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Tuesday, 19 December 1905


Mr CHANTER (Riverina) - I do not care to allow this Bill to pass without assigning some reasons for my opposition to it. I do not intend to discuss the merits or demerits of the claims of Colonel Price and Lt. -Col. Bayly. But the Government, I claim, are unwittingly selecting for special consideration certain persons who have been injured in the service of their country, whilst they refuse to help a number of others who have been similarly injured.


Mr Watson - What are the cases to which the honorable member refers?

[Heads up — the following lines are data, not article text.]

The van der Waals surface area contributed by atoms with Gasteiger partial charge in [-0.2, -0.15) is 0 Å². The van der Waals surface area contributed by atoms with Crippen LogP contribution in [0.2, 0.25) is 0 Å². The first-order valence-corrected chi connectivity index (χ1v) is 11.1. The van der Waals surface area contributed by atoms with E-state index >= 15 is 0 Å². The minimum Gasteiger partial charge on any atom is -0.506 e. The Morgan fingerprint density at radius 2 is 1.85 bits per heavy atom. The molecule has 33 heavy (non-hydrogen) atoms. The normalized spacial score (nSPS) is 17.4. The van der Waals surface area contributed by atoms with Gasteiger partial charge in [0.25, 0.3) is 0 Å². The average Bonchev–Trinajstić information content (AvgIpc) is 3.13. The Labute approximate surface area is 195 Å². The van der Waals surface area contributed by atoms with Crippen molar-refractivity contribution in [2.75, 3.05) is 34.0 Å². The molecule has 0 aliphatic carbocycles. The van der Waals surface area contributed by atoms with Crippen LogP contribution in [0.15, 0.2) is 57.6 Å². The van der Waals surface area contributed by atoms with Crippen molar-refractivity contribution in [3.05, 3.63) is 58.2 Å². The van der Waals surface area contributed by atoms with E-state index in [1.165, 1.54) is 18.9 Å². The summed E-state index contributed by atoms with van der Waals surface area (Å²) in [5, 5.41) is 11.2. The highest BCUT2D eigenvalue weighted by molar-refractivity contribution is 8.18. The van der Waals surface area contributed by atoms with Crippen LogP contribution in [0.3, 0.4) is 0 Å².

Mr CHANTER - Last year I brought under the attention of the Government the t case of a young man who had served two years in South Africa. His services were very highly spoken of. He was attacked by fever, and contracted a lung complaint, with the result that he was in an absolutely helpless condition for a considerable time. The family to which he belonged had suffered severely from domestic afflictions, and I appealed to the Department to grant him some relief. I was immediately met with the reply that nothing could be done for him, because there were a number of similar cases, and if the Department afforded him any relief, it would establish a precedent which would involve the Commonwealth in a very large expenditure. I recognised the force of that position, and therefore desisted from further pressing his claims. The young man his since died. Upon the ground that the granting of compensation to Colonel Price and Lt.-Col. Bayly would establish a bad precedent, I cannot consistently vote for this Bill.







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